Something happened this early September that I’m not allowed to talk about here. At least not in the way I’d like to, heavily laden with expletives and a sprinkle of incitation likely to attract an enemy or two. I was going to keep quiet, and for the first 29 years of my life I’ve done just that. Not anymore.
A particular injustice was committed against dear friends of mine, and it made me very angry; the kind of angry that burns like a buried coal, slowly cooking any who dare linger by the surface. That anger ignited me as well, branded me with outrage, and finally lit the wick on that missile called action.
It’s not Kyrgyzstan that forced my hand. There are things about every country that must change. But it was the nature of the injustice, committed against my dear friends that made me start flipping tables. There is a kind of righteous rage, and I will not stand idly by as injustice continues to flourish.
A volunteer friend of mine told me I need to pick my battles. That I’ll go crazy trying to fix everything. I can’t fix everything. I know that. I can only do the work of one person and yet—that person is I—and I will be responsible for every moment of time that I can control and use to steer towards a freer and just world.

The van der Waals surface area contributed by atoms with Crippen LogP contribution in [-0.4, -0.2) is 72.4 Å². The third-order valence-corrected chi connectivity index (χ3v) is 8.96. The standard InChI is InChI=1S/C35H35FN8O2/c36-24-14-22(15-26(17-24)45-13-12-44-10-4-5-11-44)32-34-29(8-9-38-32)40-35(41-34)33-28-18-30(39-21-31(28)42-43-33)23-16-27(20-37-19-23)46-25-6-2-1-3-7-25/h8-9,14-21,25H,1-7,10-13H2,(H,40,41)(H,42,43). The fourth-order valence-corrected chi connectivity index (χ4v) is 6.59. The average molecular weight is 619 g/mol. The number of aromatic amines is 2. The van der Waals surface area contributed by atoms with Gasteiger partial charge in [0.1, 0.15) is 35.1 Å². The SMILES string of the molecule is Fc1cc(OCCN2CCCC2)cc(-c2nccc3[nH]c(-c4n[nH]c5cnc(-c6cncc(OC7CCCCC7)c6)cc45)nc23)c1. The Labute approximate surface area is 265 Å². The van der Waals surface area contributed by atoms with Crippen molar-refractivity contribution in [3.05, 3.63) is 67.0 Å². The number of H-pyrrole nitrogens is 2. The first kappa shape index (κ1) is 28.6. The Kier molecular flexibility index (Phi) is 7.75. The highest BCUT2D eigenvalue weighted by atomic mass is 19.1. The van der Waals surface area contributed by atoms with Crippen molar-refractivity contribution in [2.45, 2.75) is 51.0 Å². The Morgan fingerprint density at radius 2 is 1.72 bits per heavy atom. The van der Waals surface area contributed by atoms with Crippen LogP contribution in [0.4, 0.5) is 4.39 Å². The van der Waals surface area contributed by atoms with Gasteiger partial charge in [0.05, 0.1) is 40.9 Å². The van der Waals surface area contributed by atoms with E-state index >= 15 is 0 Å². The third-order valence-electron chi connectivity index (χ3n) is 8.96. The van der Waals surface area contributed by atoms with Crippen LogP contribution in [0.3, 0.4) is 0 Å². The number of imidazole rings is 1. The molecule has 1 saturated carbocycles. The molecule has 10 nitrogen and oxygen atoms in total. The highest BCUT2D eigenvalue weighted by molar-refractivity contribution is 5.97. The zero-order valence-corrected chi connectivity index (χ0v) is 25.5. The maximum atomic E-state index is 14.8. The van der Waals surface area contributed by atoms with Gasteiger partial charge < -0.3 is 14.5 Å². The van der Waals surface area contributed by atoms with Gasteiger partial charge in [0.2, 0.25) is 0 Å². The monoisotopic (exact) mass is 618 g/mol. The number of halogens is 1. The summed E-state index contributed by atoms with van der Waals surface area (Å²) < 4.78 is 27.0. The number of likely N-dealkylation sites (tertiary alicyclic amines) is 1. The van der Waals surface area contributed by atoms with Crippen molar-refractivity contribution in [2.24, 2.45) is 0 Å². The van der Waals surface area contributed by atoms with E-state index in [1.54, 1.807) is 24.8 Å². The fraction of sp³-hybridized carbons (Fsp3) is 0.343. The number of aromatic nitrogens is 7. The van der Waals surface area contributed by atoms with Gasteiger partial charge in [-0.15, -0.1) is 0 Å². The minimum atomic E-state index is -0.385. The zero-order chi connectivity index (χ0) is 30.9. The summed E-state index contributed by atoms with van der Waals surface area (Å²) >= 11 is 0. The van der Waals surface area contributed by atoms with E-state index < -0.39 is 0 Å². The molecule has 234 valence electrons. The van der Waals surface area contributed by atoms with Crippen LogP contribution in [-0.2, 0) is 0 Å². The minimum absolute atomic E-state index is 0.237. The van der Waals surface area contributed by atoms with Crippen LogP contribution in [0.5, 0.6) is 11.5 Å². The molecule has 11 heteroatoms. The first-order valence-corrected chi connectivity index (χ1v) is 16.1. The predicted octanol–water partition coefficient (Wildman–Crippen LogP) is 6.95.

There is a fine line in Peace Corps service when it comes to expressing opinions about a host country. How do you pay well-deserved respect to a wonderful culture and turn the screw on the wrongs at the same time? How do you not come across as offensive or disparaging? In my so far brief state of incensed fury I haven’t fully arrived at an answer. But I do know that it party lies in owning the fight. I can fight for America because she is my home, my motherland, because at her breast I was nourished and weaned. But how do I do that for Kyrgyzstan? Ah—Kyrgyzstan is my home too. This is my village, my school, these are my students, my friends, my conspirators, my fellow survivors in the wake of what we call life, plowing its way through our valley.
I do a disservice to anyone I tell that everything is fine, that the nature is beautiful, the food is good and people are generous. Those things may all be very true, but we wouldn’t be here as Peace Corps Volunteers unless there were things that needed to change. Who can deny that corruption ravages a nation? That ignorance is a turn back to the dark ages? That poverty saps the health and joy of a man? These were things I knew existed, but they floated over me like a cloud, just out of reach. Yet no cloud of oppression is innocuous but spreads and seeps quietly until all are caught in its disastrous roar. Unfortunately I didn’t see it until it had settled about me, until it was my lungs filled with its poisonous air.
So I will fight. I will take whatever near or distant hill the limits of my body and circumstances will allow. The battle has always been there, but now—it’s mine.